In today’s challenging job market, many of the unemployed or underemployed are going into business for themselves. In many cases, entrepreneurship wasn’t something to which these people aspired, but tough economic times forced them to find a way of generating income –often by starting a business.
You may be considering entrepreneurship for yourself, whether you find yourself unable to regain footing in an area of former employment, or because you think you’ve got the next great business idea. Whatever your reason, it’s worth taking the time to see if you possess most (if not all) of the following traits of successful entrepreneurs. Without most of these traits, you may want to think twice before committing to a business of your own.
1. Decisive. Entrepreneurs can’t avoid making decisions. It’s something they necessarily do every day – sometimes on a moment’s notice, and often without anyone else to consult. You can’t be wishy-washy about decision-making when you’re running the show.
2. Organized. Research shows that many small businesses fail due to poor planning. Smart planning can only be done on a foundation of good organization. If your financials are a mess, if your inventory is a disaster and your schedule is consistently chaotic, you’re probably not in a position to do any strategic plotting for your business’s success. Organized people make better planners.
3. Fit. Entrepreneurship can certainly be a highlight of a lifetime, and the source of tremendous personal gratification. But it’s no walk in the park. Running a business requires physical and emotional stamina. Are you fit enough to put in 12-hour days, six or seven days a week? That’s often what it takes to make a business successful.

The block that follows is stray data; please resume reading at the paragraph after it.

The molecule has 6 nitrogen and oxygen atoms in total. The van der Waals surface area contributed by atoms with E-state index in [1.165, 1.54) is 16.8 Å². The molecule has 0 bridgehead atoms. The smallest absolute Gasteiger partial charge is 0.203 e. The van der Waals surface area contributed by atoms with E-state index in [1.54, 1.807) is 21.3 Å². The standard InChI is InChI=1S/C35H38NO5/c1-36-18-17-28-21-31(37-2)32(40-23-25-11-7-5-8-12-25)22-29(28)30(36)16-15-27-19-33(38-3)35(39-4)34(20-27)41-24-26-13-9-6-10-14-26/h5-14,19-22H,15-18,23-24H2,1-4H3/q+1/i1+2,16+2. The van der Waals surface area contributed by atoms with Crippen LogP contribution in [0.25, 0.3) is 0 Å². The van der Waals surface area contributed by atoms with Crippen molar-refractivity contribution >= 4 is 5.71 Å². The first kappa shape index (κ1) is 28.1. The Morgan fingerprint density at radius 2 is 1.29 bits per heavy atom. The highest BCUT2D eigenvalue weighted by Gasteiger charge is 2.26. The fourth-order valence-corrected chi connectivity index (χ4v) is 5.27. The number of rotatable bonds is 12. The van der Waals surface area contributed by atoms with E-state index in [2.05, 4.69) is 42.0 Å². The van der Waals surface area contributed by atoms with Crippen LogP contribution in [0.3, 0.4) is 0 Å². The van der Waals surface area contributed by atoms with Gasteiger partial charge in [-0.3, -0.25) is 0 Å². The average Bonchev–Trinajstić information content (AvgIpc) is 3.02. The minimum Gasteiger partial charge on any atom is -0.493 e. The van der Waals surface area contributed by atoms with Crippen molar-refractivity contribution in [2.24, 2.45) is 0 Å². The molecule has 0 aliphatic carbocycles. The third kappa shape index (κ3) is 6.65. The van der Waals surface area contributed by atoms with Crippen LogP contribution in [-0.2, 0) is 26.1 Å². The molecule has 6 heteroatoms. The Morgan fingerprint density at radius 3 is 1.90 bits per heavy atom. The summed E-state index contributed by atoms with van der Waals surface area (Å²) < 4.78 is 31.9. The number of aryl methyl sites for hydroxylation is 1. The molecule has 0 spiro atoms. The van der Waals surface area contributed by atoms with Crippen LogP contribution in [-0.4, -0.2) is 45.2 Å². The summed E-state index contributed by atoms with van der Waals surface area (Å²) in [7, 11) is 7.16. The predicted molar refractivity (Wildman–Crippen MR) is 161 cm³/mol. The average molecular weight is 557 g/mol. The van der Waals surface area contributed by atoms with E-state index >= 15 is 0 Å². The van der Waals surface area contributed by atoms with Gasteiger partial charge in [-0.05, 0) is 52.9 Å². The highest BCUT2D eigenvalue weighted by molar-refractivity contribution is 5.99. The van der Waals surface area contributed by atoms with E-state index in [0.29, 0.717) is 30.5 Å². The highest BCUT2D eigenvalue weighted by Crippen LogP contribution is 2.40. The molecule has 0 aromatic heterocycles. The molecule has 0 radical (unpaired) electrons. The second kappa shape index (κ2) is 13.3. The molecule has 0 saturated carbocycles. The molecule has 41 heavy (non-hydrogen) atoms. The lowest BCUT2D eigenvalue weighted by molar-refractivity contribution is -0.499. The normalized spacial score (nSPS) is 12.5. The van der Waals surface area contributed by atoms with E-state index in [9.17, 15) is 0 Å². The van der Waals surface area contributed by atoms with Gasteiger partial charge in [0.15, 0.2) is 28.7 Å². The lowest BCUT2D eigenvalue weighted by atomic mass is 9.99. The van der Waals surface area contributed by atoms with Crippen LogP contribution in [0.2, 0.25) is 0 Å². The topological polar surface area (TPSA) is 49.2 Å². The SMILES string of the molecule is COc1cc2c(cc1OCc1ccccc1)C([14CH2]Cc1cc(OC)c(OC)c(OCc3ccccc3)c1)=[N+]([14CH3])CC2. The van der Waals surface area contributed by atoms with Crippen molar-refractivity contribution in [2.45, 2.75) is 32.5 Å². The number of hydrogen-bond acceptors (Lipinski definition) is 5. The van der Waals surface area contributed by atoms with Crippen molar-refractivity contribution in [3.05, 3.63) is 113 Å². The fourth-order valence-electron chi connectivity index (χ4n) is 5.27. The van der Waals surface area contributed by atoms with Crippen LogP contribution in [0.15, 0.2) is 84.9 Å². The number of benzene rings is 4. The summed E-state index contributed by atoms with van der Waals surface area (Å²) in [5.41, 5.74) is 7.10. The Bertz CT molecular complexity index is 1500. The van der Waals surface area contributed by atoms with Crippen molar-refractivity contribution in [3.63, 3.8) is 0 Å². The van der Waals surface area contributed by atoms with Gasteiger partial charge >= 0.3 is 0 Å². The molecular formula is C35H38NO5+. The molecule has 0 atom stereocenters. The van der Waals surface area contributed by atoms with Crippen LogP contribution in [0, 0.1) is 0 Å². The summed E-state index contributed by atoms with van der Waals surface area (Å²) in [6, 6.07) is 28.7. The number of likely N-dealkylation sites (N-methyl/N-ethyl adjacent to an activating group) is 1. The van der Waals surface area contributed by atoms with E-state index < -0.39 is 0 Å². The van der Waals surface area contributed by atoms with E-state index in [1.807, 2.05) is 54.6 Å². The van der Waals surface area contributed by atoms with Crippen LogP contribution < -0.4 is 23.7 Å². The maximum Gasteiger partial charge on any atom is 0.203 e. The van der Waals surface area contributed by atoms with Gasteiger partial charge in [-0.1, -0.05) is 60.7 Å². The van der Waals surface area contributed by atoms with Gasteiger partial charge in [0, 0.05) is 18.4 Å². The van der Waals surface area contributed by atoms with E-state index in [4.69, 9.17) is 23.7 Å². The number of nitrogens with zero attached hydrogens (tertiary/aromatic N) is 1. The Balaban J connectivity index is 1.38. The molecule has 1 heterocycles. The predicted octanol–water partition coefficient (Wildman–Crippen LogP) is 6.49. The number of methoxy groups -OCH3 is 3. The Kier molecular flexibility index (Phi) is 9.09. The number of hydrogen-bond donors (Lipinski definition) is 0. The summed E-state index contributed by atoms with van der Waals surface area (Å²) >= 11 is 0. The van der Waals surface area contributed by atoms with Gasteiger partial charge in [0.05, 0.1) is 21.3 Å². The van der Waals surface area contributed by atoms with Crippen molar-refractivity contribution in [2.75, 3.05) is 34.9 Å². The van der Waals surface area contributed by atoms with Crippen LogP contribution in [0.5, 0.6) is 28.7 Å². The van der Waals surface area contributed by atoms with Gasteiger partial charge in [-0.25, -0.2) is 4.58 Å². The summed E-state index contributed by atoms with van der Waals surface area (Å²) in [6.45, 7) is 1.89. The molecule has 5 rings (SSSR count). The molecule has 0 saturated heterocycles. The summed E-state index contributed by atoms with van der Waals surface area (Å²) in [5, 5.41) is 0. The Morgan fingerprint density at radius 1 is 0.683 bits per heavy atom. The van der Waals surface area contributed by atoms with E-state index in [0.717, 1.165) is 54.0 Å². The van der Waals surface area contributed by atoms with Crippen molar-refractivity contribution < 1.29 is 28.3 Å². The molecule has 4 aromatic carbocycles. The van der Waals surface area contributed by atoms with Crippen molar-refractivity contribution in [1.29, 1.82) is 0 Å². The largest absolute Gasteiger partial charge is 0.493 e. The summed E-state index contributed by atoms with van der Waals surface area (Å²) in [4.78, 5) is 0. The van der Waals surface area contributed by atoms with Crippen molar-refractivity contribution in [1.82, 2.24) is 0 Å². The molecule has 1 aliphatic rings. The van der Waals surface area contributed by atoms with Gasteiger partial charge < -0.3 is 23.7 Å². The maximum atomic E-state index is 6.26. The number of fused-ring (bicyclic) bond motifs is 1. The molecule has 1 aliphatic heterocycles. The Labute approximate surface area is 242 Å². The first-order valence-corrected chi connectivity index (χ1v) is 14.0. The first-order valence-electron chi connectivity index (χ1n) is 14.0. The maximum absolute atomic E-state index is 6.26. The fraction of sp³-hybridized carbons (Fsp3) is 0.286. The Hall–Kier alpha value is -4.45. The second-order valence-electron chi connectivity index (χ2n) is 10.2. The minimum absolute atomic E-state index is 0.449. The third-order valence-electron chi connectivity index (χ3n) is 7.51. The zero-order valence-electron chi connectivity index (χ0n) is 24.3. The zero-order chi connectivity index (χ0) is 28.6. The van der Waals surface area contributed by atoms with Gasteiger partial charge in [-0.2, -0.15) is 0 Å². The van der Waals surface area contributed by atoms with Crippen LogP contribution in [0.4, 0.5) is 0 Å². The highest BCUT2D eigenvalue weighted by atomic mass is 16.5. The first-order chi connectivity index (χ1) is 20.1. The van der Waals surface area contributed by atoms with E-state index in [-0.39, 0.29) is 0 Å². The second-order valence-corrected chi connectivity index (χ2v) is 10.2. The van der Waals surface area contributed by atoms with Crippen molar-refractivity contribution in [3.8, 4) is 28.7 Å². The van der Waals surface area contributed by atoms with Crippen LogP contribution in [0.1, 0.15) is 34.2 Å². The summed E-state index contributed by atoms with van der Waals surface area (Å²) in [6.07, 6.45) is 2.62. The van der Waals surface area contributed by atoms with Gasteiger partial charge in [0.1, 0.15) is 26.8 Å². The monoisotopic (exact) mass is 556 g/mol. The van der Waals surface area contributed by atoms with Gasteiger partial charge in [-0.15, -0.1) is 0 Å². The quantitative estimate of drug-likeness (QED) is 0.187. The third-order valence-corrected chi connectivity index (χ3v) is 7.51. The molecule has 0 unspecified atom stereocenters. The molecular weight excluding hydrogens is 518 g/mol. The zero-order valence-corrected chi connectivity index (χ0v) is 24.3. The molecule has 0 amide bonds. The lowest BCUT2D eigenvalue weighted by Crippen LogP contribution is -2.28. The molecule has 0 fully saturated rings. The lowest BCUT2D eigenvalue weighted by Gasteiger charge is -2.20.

4. Self-Motivated. When you’re the boss, there’s no one telling you what to do and when to do it. Granted, that may be part of what appeals to you about entrepreneurship. But running a successful business means you must be capable of both telling yourself what to do, and doing it. Do you have the passion to keep moving on your own?
5. Easy-Going. Are you the type who easily lets things “roll off your back”? Minor annoyances, insults, difficult personalities. If you’re naturally inclined to keep stress at bay, you may be a good candidate for entrepreneurship. Being in charge of a business is a stressful position to be in. If you’re already good at keeping your cool, you’re at a significant advantage. Furthermore, you’ll be coming in contact with many different personality types while running your business – some more pleasant than others. If you can tolerate the trolls, you’ll be on Easy Street.
Feel like you’ve “failed the test”, but your heart’s still set on entrepreneurship? No worries. Most of these qualities can be cultivated. Set some specific goals towards improving the areas where you fall short, and you’ll be setting yourself up for smoother sailing in business, and in life.
For those of you whose small businesses are in New Jersey, you’ll find a wealth of valuable information in my book Straight Talk About Small Business Success in New Jersey: How to Maximize the Growth, Cash Flow, and Profitability of Your Small Business.
Until next time,